Energy Micro Launches EFM32 Wonder Gecko Cortex M4 MCUs and Starter Kit

After having announced EFM32 Wonder Gecko MCU family in February, Energy Micro has just officially launched their new family of high performance, low power MCUs. These micro-controllers come with an ARM Cortex-M4 CPU with floating-point unit (FPU) and DSP instruction set that helps reduce the processing time of your application in active mode. All MCUs come with 32KB SRAM, and between 64 to 256KB flash. Energy Micro expects their new chips to be used in applications such as gas metering, energy metering, water metering, smart metering, alarm and security systems, health and fitness applications, and industrial and home automation. One key advantage of this new MCU family is the implementation of TSMC’s eLL (Extreme Low Leakage) technology that dramatically reduces power consumption at high temperatures. There top of range MCUs (EFM32WG995FXXX) feature the following specifications: ARM Cortex-M4 CPU platform @ up to 48 MHz with DSP instruction support and floating-point unit, and memory protection unit Memory – 32KB RAM, 64/128/256KB …

Keil RTX RTOS is Now Available for Energy Micro EFM32 MCUs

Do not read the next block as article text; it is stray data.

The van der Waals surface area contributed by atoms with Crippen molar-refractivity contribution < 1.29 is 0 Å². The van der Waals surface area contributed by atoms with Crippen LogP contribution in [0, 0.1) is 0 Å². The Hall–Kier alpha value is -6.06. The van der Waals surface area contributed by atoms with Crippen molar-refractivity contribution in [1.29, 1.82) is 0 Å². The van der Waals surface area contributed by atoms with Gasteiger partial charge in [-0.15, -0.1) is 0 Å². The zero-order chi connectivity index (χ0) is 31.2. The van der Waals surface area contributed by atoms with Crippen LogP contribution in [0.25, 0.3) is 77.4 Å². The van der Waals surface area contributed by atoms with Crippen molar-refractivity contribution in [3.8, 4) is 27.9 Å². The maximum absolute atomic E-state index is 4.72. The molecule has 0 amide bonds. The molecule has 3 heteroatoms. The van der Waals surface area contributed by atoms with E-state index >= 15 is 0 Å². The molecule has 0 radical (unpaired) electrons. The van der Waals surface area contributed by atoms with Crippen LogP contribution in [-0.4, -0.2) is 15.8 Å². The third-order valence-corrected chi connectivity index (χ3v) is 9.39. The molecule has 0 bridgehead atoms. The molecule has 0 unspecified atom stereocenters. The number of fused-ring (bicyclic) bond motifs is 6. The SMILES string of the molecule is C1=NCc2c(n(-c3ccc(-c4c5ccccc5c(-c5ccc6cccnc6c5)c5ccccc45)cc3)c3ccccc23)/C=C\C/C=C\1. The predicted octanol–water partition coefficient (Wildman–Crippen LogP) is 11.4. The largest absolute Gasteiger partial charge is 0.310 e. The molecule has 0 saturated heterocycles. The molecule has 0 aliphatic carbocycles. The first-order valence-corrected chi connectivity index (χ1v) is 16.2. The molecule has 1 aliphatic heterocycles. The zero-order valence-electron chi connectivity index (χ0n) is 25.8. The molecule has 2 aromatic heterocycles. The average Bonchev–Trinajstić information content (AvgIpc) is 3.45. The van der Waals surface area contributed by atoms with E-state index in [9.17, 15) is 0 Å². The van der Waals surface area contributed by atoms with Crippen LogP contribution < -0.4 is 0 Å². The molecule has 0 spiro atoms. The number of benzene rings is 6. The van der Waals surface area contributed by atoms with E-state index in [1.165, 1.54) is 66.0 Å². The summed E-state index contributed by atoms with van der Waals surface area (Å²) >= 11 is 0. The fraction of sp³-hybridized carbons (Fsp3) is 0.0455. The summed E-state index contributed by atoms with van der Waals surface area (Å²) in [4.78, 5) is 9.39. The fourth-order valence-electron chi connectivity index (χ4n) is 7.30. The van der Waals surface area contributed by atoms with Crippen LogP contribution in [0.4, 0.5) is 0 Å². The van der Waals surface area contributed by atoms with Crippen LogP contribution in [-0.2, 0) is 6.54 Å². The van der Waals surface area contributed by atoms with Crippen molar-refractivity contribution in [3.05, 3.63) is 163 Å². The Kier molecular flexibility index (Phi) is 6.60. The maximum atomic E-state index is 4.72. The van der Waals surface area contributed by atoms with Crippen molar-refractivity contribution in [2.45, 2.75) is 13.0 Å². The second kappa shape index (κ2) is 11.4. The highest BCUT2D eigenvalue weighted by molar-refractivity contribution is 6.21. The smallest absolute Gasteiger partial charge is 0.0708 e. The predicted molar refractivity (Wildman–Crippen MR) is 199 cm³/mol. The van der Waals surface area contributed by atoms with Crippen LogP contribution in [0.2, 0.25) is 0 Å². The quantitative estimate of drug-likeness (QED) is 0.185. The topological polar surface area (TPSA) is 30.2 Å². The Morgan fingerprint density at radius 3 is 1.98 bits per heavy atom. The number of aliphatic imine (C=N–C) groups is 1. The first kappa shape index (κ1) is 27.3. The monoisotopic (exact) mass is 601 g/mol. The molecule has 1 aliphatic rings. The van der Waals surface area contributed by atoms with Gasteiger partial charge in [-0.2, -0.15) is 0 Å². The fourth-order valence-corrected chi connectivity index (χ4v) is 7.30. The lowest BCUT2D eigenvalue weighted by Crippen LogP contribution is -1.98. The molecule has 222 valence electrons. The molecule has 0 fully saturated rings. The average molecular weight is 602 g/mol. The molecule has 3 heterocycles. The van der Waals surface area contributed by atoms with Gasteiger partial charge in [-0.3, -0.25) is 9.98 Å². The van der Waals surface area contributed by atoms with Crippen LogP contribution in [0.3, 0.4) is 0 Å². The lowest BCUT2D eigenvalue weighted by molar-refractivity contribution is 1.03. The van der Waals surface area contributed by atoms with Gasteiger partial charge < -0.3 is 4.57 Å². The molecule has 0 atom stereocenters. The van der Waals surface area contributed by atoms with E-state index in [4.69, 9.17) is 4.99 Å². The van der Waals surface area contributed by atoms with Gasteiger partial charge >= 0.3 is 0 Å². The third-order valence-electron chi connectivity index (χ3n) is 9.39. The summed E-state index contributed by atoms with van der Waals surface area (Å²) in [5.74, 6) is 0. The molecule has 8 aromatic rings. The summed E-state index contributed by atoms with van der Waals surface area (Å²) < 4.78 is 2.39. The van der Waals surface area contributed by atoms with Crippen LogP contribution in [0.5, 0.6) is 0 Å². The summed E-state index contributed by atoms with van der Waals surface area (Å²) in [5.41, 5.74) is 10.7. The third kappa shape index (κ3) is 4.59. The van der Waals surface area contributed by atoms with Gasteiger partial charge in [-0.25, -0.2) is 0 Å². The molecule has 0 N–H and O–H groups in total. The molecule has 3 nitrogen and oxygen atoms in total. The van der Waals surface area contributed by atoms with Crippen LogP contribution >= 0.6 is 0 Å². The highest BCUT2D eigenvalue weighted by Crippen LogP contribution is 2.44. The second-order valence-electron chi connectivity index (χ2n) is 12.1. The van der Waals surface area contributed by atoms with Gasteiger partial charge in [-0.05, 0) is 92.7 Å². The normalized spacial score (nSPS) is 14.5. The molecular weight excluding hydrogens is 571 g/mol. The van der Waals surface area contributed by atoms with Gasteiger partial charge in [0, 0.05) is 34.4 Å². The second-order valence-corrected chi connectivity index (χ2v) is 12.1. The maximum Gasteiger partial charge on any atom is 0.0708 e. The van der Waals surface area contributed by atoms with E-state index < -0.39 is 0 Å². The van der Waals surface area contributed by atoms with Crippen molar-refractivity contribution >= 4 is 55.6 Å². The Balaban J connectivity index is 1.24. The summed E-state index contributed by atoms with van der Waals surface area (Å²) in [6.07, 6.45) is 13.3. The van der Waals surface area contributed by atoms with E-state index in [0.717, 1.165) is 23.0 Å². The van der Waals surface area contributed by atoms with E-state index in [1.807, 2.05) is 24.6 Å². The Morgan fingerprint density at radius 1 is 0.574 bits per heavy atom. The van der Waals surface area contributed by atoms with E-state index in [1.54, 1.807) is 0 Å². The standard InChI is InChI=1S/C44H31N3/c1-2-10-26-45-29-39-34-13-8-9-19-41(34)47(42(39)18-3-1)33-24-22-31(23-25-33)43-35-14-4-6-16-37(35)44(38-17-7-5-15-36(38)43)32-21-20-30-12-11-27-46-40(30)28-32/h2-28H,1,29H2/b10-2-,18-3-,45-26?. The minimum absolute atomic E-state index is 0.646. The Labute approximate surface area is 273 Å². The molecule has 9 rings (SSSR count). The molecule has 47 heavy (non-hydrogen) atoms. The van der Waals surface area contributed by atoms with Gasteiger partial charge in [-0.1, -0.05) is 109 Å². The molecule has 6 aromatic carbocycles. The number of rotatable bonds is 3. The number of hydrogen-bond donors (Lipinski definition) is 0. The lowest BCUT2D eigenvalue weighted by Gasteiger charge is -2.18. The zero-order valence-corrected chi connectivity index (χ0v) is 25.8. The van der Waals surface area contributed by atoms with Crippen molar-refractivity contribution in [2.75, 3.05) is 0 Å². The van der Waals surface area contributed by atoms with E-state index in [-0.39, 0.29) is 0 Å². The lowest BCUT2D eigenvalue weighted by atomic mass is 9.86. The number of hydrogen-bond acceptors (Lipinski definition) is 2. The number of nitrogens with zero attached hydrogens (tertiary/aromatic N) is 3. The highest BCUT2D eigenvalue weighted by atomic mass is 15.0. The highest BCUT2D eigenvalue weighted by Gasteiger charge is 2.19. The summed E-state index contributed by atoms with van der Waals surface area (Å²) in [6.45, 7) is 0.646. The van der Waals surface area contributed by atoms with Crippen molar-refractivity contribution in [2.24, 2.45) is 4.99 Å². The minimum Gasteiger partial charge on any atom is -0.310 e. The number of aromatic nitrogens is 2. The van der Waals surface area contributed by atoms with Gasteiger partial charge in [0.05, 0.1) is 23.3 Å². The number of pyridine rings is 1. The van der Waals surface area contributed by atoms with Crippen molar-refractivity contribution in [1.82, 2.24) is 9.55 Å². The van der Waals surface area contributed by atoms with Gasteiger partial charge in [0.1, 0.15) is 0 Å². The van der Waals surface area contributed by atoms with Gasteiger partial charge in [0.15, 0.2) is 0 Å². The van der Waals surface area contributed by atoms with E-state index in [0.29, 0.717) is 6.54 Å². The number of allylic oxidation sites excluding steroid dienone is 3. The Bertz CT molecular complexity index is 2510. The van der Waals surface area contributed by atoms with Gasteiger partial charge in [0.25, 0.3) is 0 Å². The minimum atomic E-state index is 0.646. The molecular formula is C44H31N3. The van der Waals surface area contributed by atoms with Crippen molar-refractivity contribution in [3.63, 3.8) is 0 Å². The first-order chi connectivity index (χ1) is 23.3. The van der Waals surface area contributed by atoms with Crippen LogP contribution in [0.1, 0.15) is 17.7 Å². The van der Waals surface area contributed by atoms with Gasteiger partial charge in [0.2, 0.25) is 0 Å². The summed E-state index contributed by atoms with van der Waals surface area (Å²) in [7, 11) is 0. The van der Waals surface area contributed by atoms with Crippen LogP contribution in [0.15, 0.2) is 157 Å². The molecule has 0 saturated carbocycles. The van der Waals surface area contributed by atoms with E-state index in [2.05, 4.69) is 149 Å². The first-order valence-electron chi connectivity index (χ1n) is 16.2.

Energy Micro has recently announced the availability of the Keil RTX real-time operating system (RTOS) as part of its Simplicity Studio tool suite. The Keil RTX has been optimized for ARM Cortex-M processors to provide flexible scheduling and high-speed operation, and has been improved to enable an ultra-low power, deep-sleep mode between tasks. Energy Micro has implemented a tickless mode in Keil RTX. This mode allows the EFM32 Cortex M3 MCUs to wake up only when needed, either at a scheduled time or on an interrupt event. This results in much lower power consumption in sleep mode compared to other SysTick implementations. The video below shows the difference between SYSTICK mode where the system consumes about 2.7mA in active mode, and 830 uA in sleep mode to the new tickless mode where the MCU still consume the same amount of energy in Active mode, but only 1uA in sleep mode, or in other words, an 830x improvement in power consumption. …